The development of technology since the entry of computers into the consumer market has been explosive. Mail services are struggling to survive as emails have taken precedence over envelopes. Newspaper companies struggle to justify producing printed medium and the music industry is being forced to revolutionize its publishing schemes in order to combat widely-available-pirated-online materials.
With a few clicks one can connect to satellites circling the earth and access a picture of some location. Getting there? 3 clicks more. The answer to any question is just one search engine away. Instructions manuals, dictionaries, maps, calculators–all within reach with only a few minutes of time. In nearly every avenue, computers are beginning to make indelible marks on the way the world operates.
Although it would seem reasonable to call this revolution widespread and explosive, an asterisk must always be inserted — Africa is this asterisk.
Though the benefits of computers and the wonders of the internet are widely lauded across the planet, but most of Africa remains untouched by this revolutionary change. Even though Africa is the 2nd most populous continent in the world, less than three percent of the world’s internet subscribers were located in Africa in 2006. That’s not too surprising considering that there is only one computer per 130 people in Africa. The access to broadband connections is lower than 1%. This can probably be explained by the continental average of around 3 main lines per 100 people. In over 20 countries the national average is fewer than 1 main line. Of the connections that are available, most are severely overpriced and inconvenient. Many individuals can only afford access at libraries or schools for free.
Operation Connect will address this challenging dilemma in the most effective way we are capable. Though a few programs are in place to provide computers to developing nations, many fail to adequately help these countries actually become a part of the revolution. Some programs only offer specialized computers that are not operated like the computers that the working world requires employees to use with competence (i.e., One Laptop One Child). Furthermore, many of these programs merely drop computers into communities and leave the members flummoxed with how to practically integrate them into their schools and communities. Despite these companies’ attempt to teach the masses to fish, they have merely handed out second-rate fishing poles.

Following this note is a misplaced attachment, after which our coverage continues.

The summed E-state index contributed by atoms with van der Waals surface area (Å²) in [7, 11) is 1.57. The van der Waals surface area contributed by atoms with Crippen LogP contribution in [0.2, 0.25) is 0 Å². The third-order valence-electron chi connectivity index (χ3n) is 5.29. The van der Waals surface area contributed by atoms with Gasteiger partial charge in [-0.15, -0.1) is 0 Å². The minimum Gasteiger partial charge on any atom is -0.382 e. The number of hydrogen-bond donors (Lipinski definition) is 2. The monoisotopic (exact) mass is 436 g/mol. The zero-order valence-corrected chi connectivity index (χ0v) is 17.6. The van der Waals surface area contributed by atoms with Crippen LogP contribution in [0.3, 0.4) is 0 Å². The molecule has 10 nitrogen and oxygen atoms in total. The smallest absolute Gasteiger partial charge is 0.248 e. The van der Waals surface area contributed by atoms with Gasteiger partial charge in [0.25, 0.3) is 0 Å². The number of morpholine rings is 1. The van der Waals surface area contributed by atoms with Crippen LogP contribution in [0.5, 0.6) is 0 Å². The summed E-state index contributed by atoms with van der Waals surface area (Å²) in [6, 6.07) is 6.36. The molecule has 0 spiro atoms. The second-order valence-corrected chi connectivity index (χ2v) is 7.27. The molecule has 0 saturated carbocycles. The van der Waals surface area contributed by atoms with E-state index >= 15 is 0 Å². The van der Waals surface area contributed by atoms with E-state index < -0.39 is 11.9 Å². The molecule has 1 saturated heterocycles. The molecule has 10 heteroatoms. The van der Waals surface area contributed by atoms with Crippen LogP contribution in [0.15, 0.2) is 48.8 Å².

The goal of Operation Connect is to completely connect selected communities with the outside world. Blackstone Operations’s approach connects access to free-up-to-date computers with the hands-on power of personal training and integration of computers into every-day life. Blackstone Operations will strive to give underprivileged communities first-rate fishing poles and teach the member of these communities to utilize the full range of opportunities provided by the tools.
Operation Connect is a declaration that everyone can learn given the same tools… that cultures from different hemispheres can connect to and learn from each other without condescension or scorn… that each man and each woman is both deserving and capable of fishing from the same prosperous pool.